- By Paul Bernard
The job market has been gradually improving lately, and employers are hiring about 4 million people a month — mostly to replace employees who’ve left, according to Business Insider. So maybe you’re feeling confident enough to quit your job or are about to take a new one.
If so, you probably don’t want to do it the way whistleblower Greg Smith recently did, resigning publicly from his post as a Goldman Sachs executive in a New York Times op-ed article that excoriated the firm for its unethical culture. (Smith will probably be fine, because he was reportedly making $500,000 a year or more and just signed a lucrative book deal. But most people can’t afford to make such a noisy exit.)
You may have signed a non-compete agreement when you took the job. If so, review it carefully before resigning. You may want to meet with an employment attorney for advice on which type of new job would be off limits. You can find attorneys who specialize in employment law by asking your local bar association or searching on martindale.com, a directory of lawyers. Even if you’ll avoid legal trouble stretching the rules, you could turn yourself into an industry pariah by jumping to a competitor of your former firm.
As a professional career coach, I think you should follow these seven rules when handing in your resignation. They’ll help you depart gracefully and avoid the kind of career suicide that can result from a dramatic exit.
1. Speak to Your Boss First
Have a face-to-face meeting with your supervisor to inform him or her of your decision to leave; never do it by email or telephone. Don’t say a word beforehand to your co-workers: It’s very upsetting for a boss to find out through a third party that an employee is leaving or learn after the fact that others knew before he or she did. Then follow up your conversation with a formal letter of resignation for Human Resources.
2. Be Prepared for a Counteroffer
You may receive a counteroffer if you announce that you’re leaving for another job, and it helps to consider this possibility in advance. Ask yourself: Would a salary increase, a promotion or both really make me stay?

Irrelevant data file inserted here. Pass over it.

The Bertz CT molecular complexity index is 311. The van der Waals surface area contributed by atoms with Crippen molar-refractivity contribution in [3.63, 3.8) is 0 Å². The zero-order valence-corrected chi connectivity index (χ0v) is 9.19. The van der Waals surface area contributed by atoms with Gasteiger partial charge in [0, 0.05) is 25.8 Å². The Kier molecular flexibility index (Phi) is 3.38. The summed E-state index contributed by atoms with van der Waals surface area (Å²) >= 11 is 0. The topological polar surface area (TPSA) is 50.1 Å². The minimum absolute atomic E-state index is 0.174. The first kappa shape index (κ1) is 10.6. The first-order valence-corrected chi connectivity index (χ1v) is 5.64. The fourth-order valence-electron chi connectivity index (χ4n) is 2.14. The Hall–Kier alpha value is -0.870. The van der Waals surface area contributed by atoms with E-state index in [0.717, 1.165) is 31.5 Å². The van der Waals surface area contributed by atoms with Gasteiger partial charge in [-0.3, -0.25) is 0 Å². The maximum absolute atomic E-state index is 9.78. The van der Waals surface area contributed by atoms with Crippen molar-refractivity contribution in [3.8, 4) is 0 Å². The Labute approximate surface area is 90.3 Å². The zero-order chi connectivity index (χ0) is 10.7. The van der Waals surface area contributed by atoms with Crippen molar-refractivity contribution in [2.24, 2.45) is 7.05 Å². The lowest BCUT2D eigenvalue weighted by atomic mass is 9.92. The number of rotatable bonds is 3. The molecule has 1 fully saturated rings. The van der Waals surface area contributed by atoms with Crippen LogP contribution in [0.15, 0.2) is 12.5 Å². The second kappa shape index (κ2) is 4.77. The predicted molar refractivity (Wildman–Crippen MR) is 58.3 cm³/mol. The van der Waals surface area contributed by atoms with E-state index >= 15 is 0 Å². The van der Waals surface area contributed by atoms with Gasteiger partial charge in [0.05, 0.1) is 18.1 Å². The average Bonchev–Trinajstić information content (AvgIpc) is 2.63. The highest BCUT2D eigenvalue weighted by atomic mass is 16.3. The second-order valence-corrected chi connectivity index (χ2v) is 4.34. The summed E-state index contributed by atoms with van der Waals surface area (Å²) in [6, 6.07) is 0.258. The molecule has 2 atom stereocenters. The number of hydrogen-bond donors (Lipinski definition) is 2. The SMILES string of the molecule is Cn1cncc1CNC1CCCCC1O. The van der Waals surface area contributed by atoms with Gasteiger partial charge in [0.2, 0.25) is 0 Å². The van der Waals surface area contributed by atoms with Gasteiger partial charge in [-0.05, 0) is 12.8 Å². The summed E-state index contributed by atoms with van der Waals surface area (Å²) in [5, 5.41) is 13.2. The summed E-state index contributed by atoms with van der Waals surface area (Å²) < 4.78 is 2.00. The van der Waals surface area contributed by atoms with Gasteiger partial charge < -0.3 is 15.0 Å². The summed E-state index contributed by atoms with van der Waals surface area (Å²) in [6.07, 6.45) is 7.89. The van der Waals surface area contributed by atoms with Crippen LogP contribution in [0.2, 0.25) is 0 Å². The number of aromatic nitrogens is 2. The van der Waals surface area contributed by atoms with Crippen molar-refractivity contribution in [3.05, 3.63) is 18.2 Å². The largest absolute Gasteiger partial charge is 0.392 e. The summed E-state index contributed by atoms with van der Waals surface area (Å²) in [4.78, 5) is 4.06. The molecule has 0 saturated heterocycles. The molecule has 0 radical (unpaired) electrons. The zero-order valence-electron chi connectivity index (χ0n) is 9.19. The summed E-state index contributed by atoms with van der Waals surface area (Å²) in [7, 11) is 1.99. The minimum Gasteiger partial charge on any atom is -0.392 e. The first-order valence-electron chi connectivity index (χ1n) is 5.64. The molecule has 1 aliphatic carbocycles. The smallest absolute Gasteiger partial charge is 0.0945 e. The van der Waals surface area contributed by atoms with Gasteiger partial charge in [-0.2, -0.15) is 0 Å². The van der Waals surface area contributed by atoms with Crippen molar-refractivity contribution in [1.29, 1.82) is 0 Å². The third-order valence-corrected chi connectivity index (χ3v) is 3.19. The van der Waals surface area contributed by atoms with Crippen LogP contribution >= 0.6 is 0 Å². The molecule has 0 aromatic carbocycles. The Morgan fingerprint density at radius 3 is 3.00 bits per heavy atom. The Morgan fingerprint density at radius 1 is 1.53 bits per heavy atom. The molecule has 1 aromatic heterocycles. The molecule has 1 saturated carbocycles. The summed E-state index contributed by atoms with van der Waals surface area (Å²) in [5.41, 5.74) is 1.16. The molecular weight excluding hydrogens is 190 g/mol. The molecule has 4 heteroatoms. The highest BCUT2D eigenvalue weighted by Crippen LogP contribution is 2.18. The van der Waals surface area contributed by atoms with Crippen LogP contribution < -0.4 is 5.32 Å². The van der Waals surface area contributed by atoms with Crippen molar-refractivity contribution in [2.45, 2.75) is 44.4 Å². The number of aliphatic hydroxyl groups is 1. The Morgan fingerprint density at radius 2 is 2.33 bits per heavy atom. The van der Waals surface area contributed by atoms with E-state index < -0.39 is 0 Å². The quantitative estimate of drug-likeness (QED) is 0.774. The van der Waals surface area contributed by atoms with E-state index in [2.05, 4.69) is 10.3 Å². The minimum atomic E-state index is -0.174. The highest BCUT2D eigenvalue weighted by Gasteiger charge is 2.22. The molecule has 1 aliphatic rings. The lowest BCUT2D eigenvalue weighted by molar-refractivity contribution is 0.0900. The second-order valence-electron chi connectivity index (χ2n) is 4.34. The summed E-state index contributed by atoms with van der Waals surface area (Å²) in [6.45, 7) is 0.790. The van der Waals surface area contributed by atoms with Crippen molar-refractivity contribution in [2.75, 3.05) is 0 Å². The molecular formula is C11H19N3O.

Don't assume there's an easy answer to that question. One 58-year-old client of mine, a senior marketing officer at a media firm, grudgingly accepted a counteroffer that gave her the promotion and substantial salary increase she had deserved for years. She quit six months later, after realizing that she was still bitter about five years of non-recognition.
Keep in mind that if you do accept a counteroffer, you can’t play an endless bidding war with your new prospective employer the way many people did during boom times. You can bring the counteroffer to the other firm and ask to match it.
3. Give Sufficient Notice
Never walk out the day after you quit. If there’s an official policy about notice time for resignations, honor it. Otherwise two weeks’ notice is usually standard.
If you’re asked to stay longer, consider offering one extra week, but no more. An extra week is generous — if you've made the decision to quit, it's best not to drag it out.
4. Abide by Professional Codes of Conduct
Return any company files and property you have. If you’re asked to sign a non-disclosure agreement, pledging not to reveal confidential information about your employer or its clients, adhere to it. In today’s ultracompetitive economy, companies are strictly enforcing these agreements.
5. Continue to Meet Your Performance Expectations
Sometimes people accept an offer, give notice, and then think it’s time for an office “stay-cation.” But slacking off in your final weeks on the job can destroy the goodwill you’ve built and kill any chance of getting a recommendation one day from your soon-to-be-former boss.
You may actually need to work even harder after a resignation, as you balance your normal duties with passing the baton to your replacement. Do all you can to adequately prepare your successor, so you’ll leave in the company's good graces.
6. Never Trash-Talk Your Employer or Your Boss
What you discuss with your spouse, partner or family members is one thing, but you should never trash-talk your employer or boss to someone in your field — or in any public forum — after you resign. That means no nasty comments in person, over the phone or online. Don’t even dis your employer anonymously; it’s surprisingly easy to trace supposedly anonymous online comments back to the originator.
7. Be Wary of Exit Interviews
Although exit interviews are supposed to be anonymous and confidential, they almost never are. It doesn’t take much sleuthing for senior executives to put together the dots when a departing employee makes comments about someone’s management style.
Moreover, exit interviews are usually conducted by junior people in HR departments who may be less knowledgable about the rules and etiquette of discretion.
So if you have an exit interview, don’t badmouth your managers. Instead, make bland comments, like “I’m leaving for a better opportunity.” Being explicit about your boss’ explosive management style could hurt you in the long run. And you may want to keep working for another decade or two or three.